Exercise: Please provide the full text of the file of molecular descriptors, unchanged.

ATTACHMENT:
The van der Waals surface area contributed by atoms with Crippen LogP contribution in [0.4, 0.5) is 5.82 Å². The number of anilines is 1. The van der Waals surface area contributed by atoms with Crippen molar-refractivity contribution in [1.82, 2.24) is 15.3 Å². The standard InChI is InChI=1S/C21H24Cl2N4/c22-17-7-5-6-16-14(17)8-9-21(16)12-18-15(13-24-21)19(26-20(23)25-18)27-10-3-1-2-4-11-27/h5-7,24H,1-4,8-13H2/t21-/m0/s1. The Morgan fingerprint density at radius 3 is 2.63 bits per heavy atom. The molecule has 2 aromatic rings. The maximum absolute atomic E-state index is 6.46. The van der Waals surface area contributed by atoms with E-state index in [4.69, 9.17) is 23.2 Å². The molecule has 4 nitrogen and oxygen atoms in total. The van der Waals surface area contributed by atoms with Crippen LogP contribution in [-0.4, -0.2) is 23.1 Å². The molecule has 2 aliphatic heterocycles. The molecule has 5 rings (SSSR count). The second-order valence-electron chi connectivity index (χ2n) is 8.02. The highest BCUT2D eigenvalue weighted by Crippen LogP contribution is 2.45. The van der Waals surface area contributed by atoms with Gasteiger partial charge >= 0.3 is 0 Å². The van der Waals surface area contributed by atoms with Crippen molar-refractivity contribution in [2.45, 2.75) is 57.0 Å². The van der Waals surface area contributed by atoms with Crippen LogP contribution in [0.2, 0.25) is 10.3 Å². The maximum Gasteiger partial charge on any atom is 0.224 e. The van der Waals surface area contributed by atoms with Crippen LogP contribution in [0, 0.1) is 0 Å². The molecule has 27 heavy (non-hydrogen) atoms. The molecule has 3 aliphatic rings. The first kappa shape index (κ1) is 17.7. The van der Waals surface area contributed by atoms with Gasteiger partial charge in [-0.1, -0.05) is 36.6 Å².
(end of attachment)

The van der Waals surface area contributed by atoms with Crippen LogP contribution in [0.4, 0.5) is 5.82 Å². The number of anilines is 1. The van der Waals surface area contributed by atoms with Crippen molar-refractivity contribution in [1.82, 2.24) is 15.3 Å². The standard InChI is InChI=1S/C21H24Cl2N4/c22-17-7-5-6-16-14(17)8-9-21(16)12-18-15(13-24-21)19(26-20(23)25-18)27-10-3-1-2-4-11-27/h5-7,24H,1-4,8-13H2/t21-/m0/s1. The Morgan fingerprint density at radius 3 is 2.63 bits per heavy atom. The molecule has 2 aromatic rings. The maximum absolute atomic E-state index is 6.46. The van der Waals surface area contributed by atoms with E-state index in [4.69, 9.17) is 23.2 Å². The molecule has 4 nitrogen and oxygen atoms in total. The van der Waals surface area contributed by atoms with Crippen LogP contribution in [-0.4, -0.2) is 23.1 Å². The molecule has 2 aliphatic heterocycles. The molecule has 5 rings (SSSR count). The second-order valence-electron chi connectivity index (χ2n) is 8.02. The highest BCUT2D eigenvalue weighted by Crippen LogP contribution is 2.45. The van der Waals surface area contributed by atoms with Gasteiger partial charge >= 0.3 is 0 Å². The van der Waals surface area contributed by atoms with Crippen molar-refractivity contribution in [2.45, 2.75) is 57.0 Å². The van der Waals surface area contributed by atoms with Crippen LogP contribution in [0.2, 0.25) is 10.3 Å². The maximum Gasteiger partial charge on any atom is 0.224 e. The van der Waals surface area contributed by atoms with Crippen LogP contribution in [0, 0.1) is 0 Å². The molecule has 27 heavy (non-hydrogen) atoms. The molecule has 3 aliphatic rings. The first kappa shape index (κ1) is 17.7. The van der Waals surface area contributed by atoms with Gasteiger partial charge in [-0.1, -0.05) is 36.6 Å².